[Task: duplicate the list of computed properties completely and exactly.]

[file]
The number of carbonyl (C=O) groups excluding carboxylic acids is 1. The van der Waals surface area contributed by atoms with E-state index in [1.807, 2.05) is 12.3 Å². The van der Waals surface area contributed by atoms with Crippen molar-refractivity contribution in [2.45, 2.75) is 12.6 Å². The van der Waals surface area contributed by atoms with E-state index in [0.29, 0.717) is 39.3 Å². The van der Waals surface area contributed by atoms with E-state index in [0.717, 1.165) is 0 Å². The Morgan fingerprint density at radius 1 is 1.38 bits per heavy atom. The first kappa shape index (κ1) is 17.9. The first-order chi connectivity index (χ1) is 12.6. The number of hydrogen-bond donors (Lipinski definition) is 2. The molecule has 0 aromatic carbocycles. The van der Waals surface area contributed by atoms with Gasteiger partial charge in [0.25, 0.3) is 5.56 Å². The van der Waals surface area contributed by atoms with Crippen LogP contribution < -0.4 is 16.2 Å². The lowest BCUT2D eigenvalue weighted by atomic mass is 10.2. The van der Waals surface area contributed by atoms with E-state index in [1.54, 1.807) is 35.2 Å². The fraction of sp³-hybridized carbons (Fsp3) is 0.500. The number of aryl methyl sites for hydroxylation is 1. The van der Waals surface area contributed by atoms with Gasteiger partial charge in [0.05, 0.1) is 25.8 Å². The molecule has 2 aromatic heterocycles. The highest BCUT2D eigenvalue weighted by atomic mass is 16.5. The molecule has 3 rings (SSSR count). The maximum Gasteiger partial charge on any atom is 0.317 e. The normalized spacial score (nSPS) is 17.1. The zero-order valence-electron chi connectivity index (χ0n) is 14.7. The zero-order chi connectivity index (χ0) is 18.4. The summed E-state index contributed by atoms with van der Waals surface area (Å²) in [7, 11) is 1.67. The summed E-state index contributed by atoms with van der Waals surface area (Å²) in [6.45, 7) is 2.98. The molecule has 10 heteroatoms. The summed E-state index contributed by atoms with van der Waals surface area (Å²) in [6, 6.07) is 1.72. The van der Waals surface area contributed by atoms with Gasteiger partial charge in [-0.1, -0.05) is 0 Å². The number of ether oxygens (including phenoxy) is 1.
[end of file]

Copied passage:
The number of carbonyl (C=O) groups excluding carboxylic acids is 1. The van der Waals surface area contributed by atoms with E-state index in [1.807, 2.05) is 12.3 Å². The van der Waals surface area contributed by atoms with Crippen molar-refractivity contribution in [2.45, 2.75) is 12.6 Å². The van der Waals surface area contributed by atoms with E-state index in [0.29, 0.717) is 39.3 Å². The van der Waals surface area contributed by atoms with E-state index in [0.717, 1.165) is 0 Å². The Morgan fingerprint density at radius 1 is 1.38 bits per heavy atom. The first kappa shape index (κ1) is 17.9. The first-order chi connectivity index (χ1) is 12.6. The number of hydrogen-bond donors (Lipinski definition) is 2. The molecule has 0 aromatic carbocycles. The van der Waals surface area contributed by atoms with Gasteiger partial charge in [0.25, 0.3) is 5.56 Å². The van der Waals surface area contributed by atoms with Crippen LogP contribution < -0.4 is 16.2 Å². The lowest BCUT2D eigenvalue weighted by atomic mass is 10.2. The van der Waals surface area contributed by atoms with E-state index in [1.54, 1.807) is 35.2 Å². The fraction of sp³-hybridized carbons (Fsp3) is 0.500. The number of aryl methyl sites for hydroxylation is 1. The van der Waals surface area contributed by atoms with Gasteiger partial charge in [0.05, 0.1) is 25.8 Å². The molecule has 2 aromatic heterocycles. The highest BCUT2D eigenvalue weighted by atomic mass is 16.5. The molecule has 3 rings (SSSR count). The maximum Gasteiger partial charge on any atom is 0.317 e. The normalized spacial score (nSPS) is 17.1. The zero-order valence-electron chi connectivity index (χ0n) is 14.7. The zero-order chi connectivity index (χ0) is 18.4. The summed E-state index contributed by atoms with van der Waals surface area (Å²) in [7, 11) is 1.67. The summed E-state index contributed by atoms with van der Waals surface area (Å²) in [6.45, 7) is 2.98. The molecule has 10 heteroatoms. The summed E-state index contributed by atoms with van der Waals surface area (Å²) in [6, 6.07) is 1.72. The van der Waals surface area contributed by atoms with Gasteiger partial charge in [-0.1, -0.05) is 0 Å². The number of ether oxygens (including phenoxy) is 1.